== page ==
They worked together to mobilise resources for activities ranging from food banks to multifaith exercise classes to school-based parent support groups. One food bank founder I worked with was an atheist but relied upon Muslim and Christian donors in his area to maintain supply. The effect of this cross-faith co-operation was to embed the food bank in the community while protecting the dignity of its users. Project organisers were incentivised as much by moral principles and outrage as social need.
The organisers of a Muslim-Jewish dance class kept it going to give themselves a safe space (for religious women) to exercise and, inversely, provide themselves the freedom to compartmentalise religion by just exercising.
As the UK, and indeed other countries, including Ireland, deal with political tumult, we need to extract the lessons from these local experiences of solidarity to develop an alternative to the divisiveness that has been allowed to prevail for too long.
However, activists also express a concern that spotlighting successful local co-operation may also undermine it. At a meeting I attended years ago in Belfast with local Protestant and Catholic clergy, all of the participants concurred that the “quiet work” sustained during the Troubles had laid the foundation for the peace process. The conundrum, they explained, was that attracting attention may push participants away. At the same time, they argued that local methods of co-operation still needed to be accounted for in the process of seeking reconciliation.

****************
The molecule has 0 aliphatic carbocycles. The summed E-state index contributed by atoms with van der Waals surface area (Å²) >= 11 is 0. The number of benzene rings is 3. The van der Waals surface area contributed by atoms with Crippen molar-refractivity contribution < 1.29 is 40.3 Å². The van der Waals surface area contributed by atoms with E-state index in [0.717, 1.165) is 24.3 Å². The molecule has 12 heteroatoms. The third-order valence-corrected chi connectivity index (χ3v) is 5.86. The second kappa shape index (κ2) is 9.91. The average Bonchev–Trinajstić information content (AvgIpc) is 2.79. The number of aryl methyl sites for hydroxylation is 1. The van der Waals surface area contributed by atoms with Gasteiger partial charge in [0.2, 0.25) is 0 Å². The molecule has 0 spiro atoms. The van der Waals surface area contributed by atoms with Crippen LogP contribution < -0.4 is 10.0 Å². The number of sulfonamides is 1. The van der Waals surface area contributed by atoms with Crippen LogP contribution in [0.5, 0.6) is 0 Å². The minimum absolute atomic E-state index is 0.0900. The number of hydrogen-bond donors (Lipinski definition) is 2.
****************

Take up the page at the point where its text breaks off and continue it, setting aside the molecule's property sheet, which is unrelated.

Epitome of politics
An orthodox rabbi in north London provided a example similar to the Northern Irish clergy’s. His community was living in the same densely populated area as a conservative Muslim population. Because they knew, and trusted, each other, they were able to rapidly deal with problems that could provoke tensions between the two communities. Trust between individual leaders contributed to co-existence.
A logical policy course would be to invest in “quiet work”, supporting capacity-building among the frontline organisations working with diverse populations. But championing the localisation of politics is not enough on its own, as this trend can be pigeonholed and subsequently ignored by national political elites.
National politicians need to take on the lessons of solidarity and co-operation that have been thriving locally while Westminster has been disintegrating. Ironically, far from being anti-political, these communities are actually experiencing the epitome of what politics should be all about. Subscribing to the enlightenment ideas of tolerance and equal rights, their respect for difference and individual dignity protects and strengthens democratic institutions.
Too many political parties across the world are not embracing co-operation across diversity. However, by learning from what is working locally, and by linking practical examples of effective action with concepts of solidarity, there is some glimmer of hope that politics – and even the extreme, polarised and damaged politics of Westminster – can change for the better.
Shana Cohen is the director of Tasc, an independent think tank for action on social change